Disorganized or incomplete responses often lead to further board investigation rather than early dismissal.

Martinique: Misdiagnosis to Malpractice

Ms. Bridges brought Martinique, a female iguana, to Dr. Steel, a small animal practitioner who, as a member of the Association of Avian Veterinarians, considers himself knowledgeable about exotic animals.

Initial Presentation & Treatment

Upon presentation, Martinique had not eaten for 2 weeks. After a physical examination, Dr. Steel made a diagnosis of egg binding, a common condition in birds and reptiles. Without advising Ms. Bridges of his limited experience with reptiles, or offering referral to a more experienced colleague, Dr. Steel obtained Ms. Bridges’ consent to perform surgery. He had completed many avian spay surgeries (hysterectomies) to treat egg binding, and performed the same procedure on Martinique, removing shell glands but not the ovaries. Martinique’s recovery was uneventful; home care included 3 weeks of antibiotics and hand feeding.

Follow-Up Presentation

The following spring, Martinique became anorectic again as well as lethargic, with a markedly swollen abdomen. Ms. Bridges presented the iguana to a new veterinarian, Dr. Halley, an exotics specialist with expertise in treating reptiles, birds, and pocket pets.
After physical examination, ultrasonography, and radiography, Dr. Halley reached a diagnosis of egg binding. With Ms. Bridge’s consent, Dr. Halley obtained Martinique’s medical records, which were vague, noting only a “spay, routine surgery, and uneventful recovery.”

Communication Between Veterinarians

Due to the lack of information available regarding Martinique’s previous treatment, Dr. Halley contacted Dr. Steel for further details. Dr. Steel justified his treatment plan by stating that, “reptiles are just like birds and their shell glands can be removed without removing the ovaries.”
However, Dr. Halley explained that reptiles are not like birds and must have their ovaries removed; otherwise, they may represent with the same clinical signs due to the presence of ovulated eggs in the coelomic cavity. Dr. Halley also suspected that, upon initial presentation to Dr. Steel, Martinique was most likely pregnant, not egg bound.

Follow-Up Treatment

Dr. Halley explained the above information to Ms. Bridges, and informed her that Martinique would need a second surgery (ovariosalpingectomy). Ms. Bridges was understandably frustrated because she realized if Martinique had previously received the correct treatment, she would not need to undergo further surgery.

Ms. Bridges asked Dr. Halley to discount her fees; while sympathetic, Dr. Halley explained that she would not be able to do so. Ms. Bridges decided to take Martinique home, but later that night, the iguana exhibited weakness, mouth breathing, and unresponsiveness to touch. Ms. Bridges rushed her pet to an emergency clinic, but Martinique died after emergency exploratory surgery.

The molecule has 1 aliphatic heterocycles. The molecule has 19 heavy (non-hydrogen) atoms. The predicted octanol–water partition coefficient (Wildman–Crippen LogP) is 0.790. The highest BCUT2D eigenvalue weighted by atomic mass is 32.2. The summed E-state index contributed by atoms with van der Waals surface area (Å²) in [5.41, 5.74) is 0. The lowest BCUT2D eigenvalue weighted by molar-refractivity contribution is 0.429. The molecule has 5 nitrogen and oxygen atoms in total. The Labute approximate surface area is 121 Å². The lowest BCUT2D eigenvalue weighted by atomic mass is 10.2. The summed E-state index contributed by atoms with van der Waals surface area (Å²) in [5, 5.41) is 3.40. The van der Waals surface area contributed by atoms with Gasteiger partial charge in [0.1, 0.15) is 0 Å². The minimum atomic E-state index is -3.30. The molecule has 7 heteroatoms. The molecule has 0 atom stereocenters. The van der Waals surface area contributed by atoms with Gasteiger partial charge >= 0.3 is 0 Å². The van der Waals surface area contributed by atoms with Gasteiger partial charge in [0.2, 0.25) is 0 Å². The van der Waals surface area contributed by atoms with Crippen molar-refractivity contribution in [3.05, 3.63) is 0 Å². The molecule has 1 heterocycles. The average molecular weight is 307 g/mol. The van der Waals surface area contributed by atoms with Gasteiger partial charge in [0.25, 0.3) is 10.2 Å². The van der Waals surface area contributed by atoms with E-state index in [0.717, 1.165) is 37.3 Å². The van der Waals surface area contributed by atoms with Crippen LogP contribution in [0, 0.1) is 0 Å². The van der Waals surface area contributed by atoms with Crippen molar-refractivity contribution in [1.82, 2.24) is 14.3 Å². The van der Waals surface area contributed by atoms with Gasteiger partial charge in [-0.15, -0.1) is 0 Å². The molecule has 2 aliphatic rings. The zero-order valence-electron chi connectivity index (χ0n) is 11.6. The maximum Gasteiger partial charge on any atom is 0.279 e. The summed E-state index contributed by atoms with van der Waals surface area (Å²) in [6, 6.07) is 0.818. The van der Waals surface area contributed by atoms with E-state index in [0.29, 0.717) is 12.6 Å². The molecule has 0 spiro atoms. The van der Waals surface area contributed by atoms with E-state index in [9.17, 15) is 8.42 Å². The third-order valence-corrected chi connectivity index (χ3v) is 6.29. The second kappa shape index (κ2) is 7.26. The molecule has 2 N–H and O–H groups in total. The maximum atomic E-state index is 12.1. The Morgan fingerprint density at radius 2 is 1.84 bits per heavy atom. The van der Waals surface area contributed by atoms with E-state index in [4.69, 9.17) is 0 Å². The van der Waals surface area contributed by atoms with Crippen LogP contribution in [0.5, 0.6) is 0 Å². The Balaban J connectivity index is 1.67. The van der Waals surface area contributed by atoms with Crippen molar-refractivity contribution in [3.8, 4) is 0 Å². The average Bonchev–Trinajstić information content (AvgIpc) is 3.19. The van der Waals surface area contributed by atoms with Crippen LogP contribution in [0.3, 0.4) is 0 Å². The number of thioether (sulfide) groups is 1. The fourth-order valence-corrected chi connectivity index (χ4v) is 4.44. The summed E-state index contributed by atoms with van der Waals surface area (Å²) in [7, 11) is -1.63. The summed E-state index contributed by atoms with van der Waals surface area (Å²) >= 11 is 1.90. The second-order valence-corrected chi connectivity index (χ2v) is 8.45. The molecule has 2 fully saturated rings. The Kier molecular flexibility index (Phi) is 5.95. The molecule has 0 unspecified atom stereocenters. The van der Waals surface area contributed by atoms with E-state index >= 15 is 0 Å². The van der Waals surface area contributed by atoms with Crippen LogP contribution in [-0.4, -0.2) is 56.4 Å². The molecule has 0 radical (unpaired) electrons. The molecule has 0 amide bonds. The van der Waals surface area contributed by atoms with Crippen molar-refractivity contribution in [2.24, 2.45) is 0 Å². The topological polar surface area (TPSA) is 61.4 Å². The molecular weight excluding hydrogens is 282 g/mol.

Legal Consequences

Three months later, Dr. Steel received two letters: one from the State Veterinary Board of Examiners and the other from Ms. Bridges’ attorney. The state board letter requested that he respond to Ms. Bridges’ allegations of negligence, stating that Dr. Steel:

  • Failed to inform her that he was not experienced in treating reptiles
  • Failed to offer a referral to a qualified veterinarian experienced in treating reptiles
  • Misdiagnosed Martinique’s condition
  • Performed a surgical procedure below the standard of care
  • Failed to maintain appropriate medical records.

Correspondence from Ms. Bridges’ attorney alleged malpractice and demanded $100,000 in damages for economic and emotional distress.

HANDLING CLIENT COMPLAINTS

Clients often resort to litigation and/or state board action when they believe their veterinarians acted negligently or failed to respond appropriately.

When faced with an upset client or complaint, follow the steps below:

  1. Listen to the Client

    • Clients with complaints are often angry and need to vent.
    • Demonstrate that you consider the matter serious by taking notes during the conversation.
    • Do not interrupt the client; interruptions only create more frustration and will likely interfere with a clear understanding of the facts.
  2. Remain Calm and Objective

    • Avoid becoming defensive and emotional, as this may inadvertently reinforce the client’s belief that his or her veterinarian provided inappropriate care.
    • Remember, a client’s criticism of your actions, even when fully justified, does not necessarily mean that negligence occurred.
  3. Communicate, Communicate, Communicate

    • Veterinarians often fail to adequately communicate; clients may not fully understand the diagnosis or proposed treatment, or have unrealistic expectations.
    • Obtain informed consents, provide fee estimates, encourage questions, and review handouts with clients that explain services.
    • Avoid medical jargon that can confuse and intimidate clients, making them reluctant to ask important questions.
  4. Show Sympathy and Concern

    • Clients whose pets have died are often emotionally distraught and may seek to place blame. By comforting a client who has lost his or her pet, you are likely to defuse the perception that someone should be held accountable for the pet’s death.